Morten Høi Jensen

Saul Bellow and the Moronic Inferno

Morten Høi Jensen

This essay is part of Morten Høi Jensen’s column European Diarist.


The first book I read after President Trump’s inauguration in January was Saul Bellow’s The Adventures of Augie March, considered by some the greatest of all Great American Novels. I first read it many years ago but came away preferring Herzog or Humboldt’s Gift, novels in which the abundance and energy, the jazzy, freewheeling rhythms of Bellow’s prose, mysteriously, seemed somehow more measured. In Augie March, by comparison, Bellow’s sentences appeared always about to run away from their author, as a dog might stretch its leash only to be yanked irritably back in formation.

But how gloriously they stretch! Famously, there is the description, early in the novel, of Augie and his friend Jimmy working as elevator operators at City Hall in Chicago, where they “rose and dropped, rubbing elbows with bigshots and operators, commissioners, grabbers, heelers, tipsters, hoodlums, wolves, fixers, plaintiffs, flatfeet, men in Western hats and women in lizard shoes and fur coats…” But there is also, much later, Augie’s view of Chicago from the window of a high-rise apartment building: “the gray snarled city with the hard black straps of rails, enormous industry coking and its vapor shuddering to the air, the climb and fall of its stages in construction or demolition like mesas, and on these the different powers and sub-powers crouched and watched like sphinxes. Terrible dumbness covered it, like a judgment that would never find its word.”

Rereading Augie March, I was reminded of how Bellow’s novels had helped convince me—when I was in still high school, in Copenhagen—that I simply had to live among all of the concrete and steel, the neon signs and billboards, the pluralism of the many-faced humanity of an American metropolis. Because I often read Bellow while listening to Thelonious Monk’s Criss-Cross, I always connected his writing to that uniquely American art form—jazz—whose spiritual home, after all, is the big city. The sentiment of Augie March’s famous opening sentence could just as well be the artistic credo of any number of great American jazz musicians: “I am an American, Chicago born — Chicago, that somber city — and go at things as I have taught myself, free-style, and will make the record in my own way…”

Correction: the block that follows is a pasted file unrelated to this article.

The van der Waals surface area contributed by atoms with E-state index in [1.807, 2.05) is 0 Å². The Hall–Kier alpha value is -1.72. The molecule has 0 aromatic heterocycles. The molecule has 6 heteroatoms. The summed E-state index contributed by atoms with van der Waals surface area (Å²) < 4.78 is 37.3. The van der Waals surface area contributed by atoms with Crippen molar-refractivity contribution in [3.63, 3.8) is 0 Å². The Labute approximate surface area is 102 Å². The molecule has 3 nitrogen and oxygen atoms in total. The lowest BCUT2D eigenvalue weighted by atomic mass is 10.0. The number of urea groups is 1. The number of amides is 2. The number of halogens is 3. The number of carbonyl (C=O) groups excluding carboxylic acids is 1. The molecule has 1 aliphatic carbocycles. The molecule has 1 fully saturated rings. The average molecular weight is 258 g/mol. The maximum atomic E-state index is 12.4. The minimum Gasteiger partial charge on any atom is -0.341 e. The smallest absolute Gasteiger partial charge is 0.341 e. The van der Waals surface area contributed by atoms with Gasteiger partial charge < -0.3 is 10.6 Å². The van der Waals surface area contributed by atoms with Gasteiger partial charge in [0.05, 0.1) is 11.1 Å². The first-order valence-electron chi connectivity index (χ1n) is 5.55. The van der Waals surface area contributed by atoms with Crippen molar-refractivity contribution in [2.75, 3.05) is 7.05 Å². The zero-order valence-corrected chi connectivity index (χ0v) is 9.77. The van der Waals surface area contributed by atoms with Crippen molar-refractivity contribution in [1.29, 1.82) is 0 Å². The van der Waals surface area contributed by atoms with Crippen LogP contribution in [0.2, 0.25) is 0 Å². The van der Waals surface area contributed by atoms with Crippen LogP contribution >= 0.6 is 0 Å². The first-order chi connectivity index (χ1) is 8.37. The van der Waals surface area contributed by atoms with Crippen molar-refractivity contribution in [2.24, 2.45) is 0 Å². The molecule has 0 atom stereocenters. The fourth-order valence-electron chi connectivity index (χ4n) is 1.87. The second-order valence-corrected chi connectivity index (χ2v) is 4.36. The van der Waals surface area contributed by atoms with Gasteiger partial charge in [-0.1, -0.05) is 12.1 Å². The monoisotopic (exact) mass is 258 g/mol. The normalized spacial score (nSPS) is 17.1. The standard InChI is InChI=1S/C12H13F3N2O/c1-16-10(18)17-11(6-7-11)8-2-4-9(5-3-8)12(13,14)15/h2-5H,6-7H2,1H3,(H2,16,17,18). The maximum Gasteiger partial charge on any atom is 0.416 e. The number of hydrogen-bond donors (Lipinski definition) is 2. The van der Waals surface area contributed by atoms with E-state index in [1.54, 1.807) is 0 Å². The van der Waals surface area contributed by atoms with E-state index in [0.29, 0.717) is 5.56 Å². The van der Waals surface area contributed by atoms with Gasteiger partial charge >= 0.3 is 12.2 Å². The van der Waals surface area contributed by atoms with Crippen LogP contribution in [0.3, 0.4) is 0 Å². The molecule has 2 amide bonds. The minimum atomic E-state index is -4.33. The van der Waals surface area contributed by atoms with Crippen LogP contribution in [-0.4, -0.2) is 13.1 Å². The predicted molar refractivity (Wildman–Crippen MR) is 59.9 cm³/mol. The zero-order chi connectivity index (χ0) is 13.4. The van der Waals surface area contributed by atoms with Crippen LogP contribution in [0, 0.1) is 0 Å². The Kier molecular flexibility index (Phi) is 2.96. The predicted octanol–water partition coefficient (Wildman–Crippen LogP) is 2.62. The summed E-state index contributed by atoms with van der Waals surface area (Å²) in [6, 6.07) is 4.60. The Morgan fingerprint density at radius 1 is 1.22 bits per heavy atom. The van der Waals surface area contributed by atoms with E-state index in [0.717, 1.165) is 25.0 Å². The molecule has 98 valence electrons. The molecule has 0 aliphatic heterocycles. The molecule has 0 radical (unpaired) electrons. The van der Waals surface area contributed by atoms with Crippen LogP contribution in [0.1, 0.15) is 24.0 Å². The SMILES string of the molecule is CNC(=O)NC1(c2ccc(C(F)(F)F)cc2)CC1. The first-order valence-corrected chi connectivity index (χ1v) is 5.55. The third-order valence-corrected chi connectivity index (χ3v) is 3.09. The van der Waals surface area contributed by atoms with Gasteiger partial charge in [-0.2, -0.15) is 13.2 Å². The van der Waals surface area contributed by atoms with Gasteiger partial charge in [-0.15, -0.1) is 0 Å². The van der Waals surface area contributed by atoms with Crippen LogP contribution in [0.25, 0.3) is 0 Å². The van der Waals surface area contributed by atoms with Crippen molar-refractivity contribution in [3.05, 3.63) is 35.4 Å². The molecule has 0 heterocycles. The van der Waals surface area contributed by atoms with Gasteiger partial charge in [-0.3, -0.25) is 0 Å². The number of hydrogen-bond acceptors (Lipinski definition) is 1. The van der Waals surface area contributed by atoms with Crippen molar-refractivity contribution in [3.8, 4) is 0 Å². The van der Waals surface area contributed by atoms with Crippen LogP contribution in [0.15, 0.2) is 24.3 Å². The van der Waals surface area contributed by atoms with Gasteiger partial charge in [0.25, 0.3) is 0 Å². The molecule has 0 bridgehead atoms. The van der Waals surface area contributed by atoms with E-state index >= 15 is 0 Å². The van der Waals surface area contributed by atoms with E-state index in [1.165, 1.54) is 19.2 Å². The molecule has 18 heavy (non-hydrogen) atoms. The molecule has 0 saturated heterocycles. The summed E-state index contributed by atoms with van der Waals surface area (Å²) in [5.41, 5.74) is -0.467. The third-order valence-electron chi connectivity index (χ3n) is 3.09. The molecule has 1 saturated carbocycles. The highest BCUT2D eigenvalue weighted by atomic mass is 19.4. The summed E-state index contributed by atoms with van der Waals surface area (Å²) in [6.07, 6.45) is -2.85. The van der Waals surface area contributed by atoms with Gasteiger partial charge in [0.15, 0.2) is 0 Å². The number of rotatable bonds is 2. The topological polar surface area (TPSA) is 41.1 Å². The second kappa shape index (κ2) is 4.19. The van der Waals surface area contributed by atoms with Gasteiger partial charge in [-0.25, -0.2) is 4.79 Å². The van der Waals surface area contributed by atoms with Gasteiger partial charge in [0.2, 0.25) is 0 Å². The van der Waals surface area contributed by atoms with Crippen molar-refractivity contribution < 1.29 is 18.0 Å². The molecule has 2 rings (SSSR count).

One of the central conflicts of Bellow’s novels is the apparent incommensurability of Old World thinking with the demonic pace of American society. The country’s big cities become a sort of battleground of Big Ideas. Bellow once wrote movingly of his discovery of the classics of European literature and philosophy as a young man darting about the streets of Depression-era Chicago:

I was soon aware that in the view of advanced European thinkers, the cultural expectations of a young man from Chicago, that center of brutal materialism, were bound to be disappointed. Put together the slaughterhouses, the steel mills, the freight yards, the primitive bungalows of the industrial villages that comprised the city, the gloom of the financial district, the ballparks and prizefights, the machine politicians, the prohibition gang wars, and you had a solid cover of “Social-Darwinist” darkness, impenetrable by the rays of culture.

Mercifully, there is no Social-Darwinist darkness in The Adventures of Augie March — no determinism, no fixed fate. The novel, with its picaresque, Twain-hinting title, has more than just a streak of American individualism about it: Augie is finally exasperated by the “big personalities, destiny molders, and heavy-water brains” he encounters in both life and books. “There’s too much of everything of this kind,” he says, “too much history and culture to keep track of, too many details, too much news, too much example, too much influence, too many guys who tell you to be as they are, and all this hugeness, abundance, turbulence, Niagara Falls torment.”

For all it meant to him as a Jewish immigrant, Bellow was ambiguous about the leveling quality of American democracy. He retained an almost religious, Old World interest in matters of intellect and soul, deriding what in The Dean’s December the narrator calls the “soft nihilism” of American society (as opposed to the “hard nihilism” of Communist Romania): the anti-intellectualism and materialism, the TV culture and celebrity worship, the whole “moronic inferno,” to use a phrase of Wyndham Lewis’s that Bellow was fond of.